Friday, April 9, 2021

‘Crown’ event celebrates Black culture

 By Hannah Turnbull

Phylicia Dove had something inside of her that she knew she needed to get out.

After acceptance into top fashion schools, a successful career as a fashion stylist, and even a venture toward law school, Dove still felt that that thing brewing inside her.

And when she finally let that thing out, Black Monarchy was born.

Black Monarchy is a global fashion boutique located at 527 W. Utica St. Dove serves as the owner and lead designer. The boutique sells jewelry and clothes from all around the world, most being from Africa.

That thing inside of Dove was the yearning to combine her passion for fashion and advocacy to celebrate cultures from around the world.  

            “I wanted to create a safe space where people from all cultures could communicate through fashion,” Dove said.

            The store was opened by Dove in August 2017 in the Five Points neighborhood. 

            On April 11, Black Monarchy will be holding its annual Adjust Your Crown event. Due to COVID-19 restrictions, the event will be held virtually. The event will discuss the history and significance of African headwraps, or as Dove likes to call them, “crowns,” as well as demonstrating the various ways to style them.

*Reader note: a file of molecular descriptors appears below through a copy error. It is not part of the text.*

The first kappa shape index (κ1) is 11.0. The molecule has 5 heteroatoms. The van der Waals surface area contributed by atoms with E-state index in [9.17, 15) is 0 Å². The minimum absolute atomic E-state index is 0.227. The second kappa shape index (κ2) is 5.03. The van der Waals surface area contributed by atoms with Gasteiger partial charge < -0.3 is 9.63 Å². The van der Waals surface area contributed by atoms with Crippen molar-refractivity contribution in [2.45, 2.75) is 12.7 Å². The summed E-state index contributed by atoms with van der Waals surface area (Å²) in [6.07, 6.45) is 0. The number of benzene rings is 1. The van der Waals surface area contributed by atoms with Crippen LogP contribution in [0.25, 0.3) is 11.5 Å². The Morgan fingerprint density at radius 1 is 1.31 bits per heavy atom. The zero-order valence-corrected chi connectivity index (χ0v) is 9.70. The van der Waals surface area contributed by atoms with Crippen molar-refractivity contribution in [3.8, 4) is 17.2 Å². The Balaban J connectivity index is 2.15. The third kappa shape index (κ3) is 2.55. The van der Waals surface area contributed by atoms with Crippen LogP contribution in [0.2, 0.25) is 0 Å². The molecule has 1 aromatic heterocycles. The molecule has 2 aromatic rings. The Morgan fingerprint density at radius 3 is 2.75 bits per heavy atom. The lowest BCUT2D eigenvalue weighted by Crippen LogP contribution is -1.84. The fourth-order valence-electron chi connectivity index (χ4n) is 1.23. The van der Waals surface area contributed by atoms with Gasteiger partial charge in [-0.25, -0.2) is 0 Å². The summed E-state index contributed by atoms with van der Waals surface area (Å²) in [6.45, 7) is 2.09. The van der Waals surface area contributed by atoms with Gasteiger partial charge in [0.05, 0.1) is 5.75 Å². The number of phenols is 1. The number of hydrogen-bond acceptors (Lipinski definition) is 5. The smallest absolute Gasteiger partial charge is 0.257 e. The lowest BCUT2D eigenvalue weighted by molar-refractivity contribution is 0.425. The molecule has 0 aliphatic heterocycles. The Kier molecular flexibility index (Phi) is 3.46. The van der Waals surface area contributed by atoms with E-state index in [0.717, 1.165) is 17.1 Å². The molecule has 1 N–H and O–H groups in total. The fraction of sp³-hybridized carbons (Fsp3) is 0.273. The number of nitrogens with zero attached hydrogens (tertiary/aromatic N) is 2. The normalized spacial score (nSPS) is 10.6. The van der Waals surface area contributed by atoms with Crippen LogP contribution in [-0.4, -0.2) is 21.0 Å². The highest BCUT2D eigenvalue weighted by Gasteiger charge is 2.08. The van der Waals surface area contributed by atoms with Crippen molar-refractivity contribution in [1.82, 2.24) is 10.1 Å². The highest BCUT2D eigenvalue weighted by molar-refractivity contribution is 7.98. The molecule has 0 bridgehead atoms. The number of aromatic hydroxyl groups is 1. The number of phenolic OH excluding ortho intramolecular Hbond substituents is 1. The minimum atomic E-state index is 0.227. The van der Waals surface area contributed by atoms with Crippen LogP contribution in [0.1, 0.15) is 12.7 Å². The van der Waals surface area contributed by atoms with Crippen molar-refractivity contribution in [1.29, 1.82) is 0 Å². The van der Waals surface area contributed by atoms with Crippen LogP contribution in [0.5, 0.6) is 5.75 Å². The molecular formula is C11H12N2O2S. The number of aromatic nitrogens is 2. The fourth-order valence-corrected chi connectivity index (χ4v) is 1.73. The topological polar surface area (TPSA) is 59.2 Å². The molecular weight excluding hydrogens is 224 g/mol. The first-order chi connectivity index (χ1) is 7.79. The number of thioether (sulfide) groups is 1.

The headwraps are made of 100% authentic African fabric sourced from Ghana, Nigeria, and the Congo. Each participant will receive an authentic Ankara headwrap and learn to style them with confidence.

            “The history of head-wrapping is one of utility, shame, and even pain,” Dove said.

            Headwraps originated in Africa, often being worn to protect women from the sun or heavy baskets that they carried on their heads.

            When Africans were taken to America as slaves, headwraps became a symbol of inferiority. Headwraps were forced upon by slave owners who sought to designate and degrade African Americans as slaves.

            But African American women have redefined the meaning of headwraps, wearing them as a symbol of pride rather than shame, beauty rather than pain. Headwraps have evolved through vibrant colors, sizes, patterns, and embellishments.

            The event will be held virtually on Facebook Live at 5 p.m.

            The wrap styles will  vary from easy to technical, all via a hands-on tutorial.

            “Our attendees can expect to have a fun, free, and open dialogue in a space curated just for us,” Averill Dove, COO of Black Monarchy, said.

            In past years,  the Adjust Your Crown event was extremely successful with tickets quickly selling out. In past years, the event has also been very emotional for some guests. 

            “The bonding that takes place through story sharing, history lessons, and lived experiences allows for room to peel back layers we all once carried, but no more,” Dove said.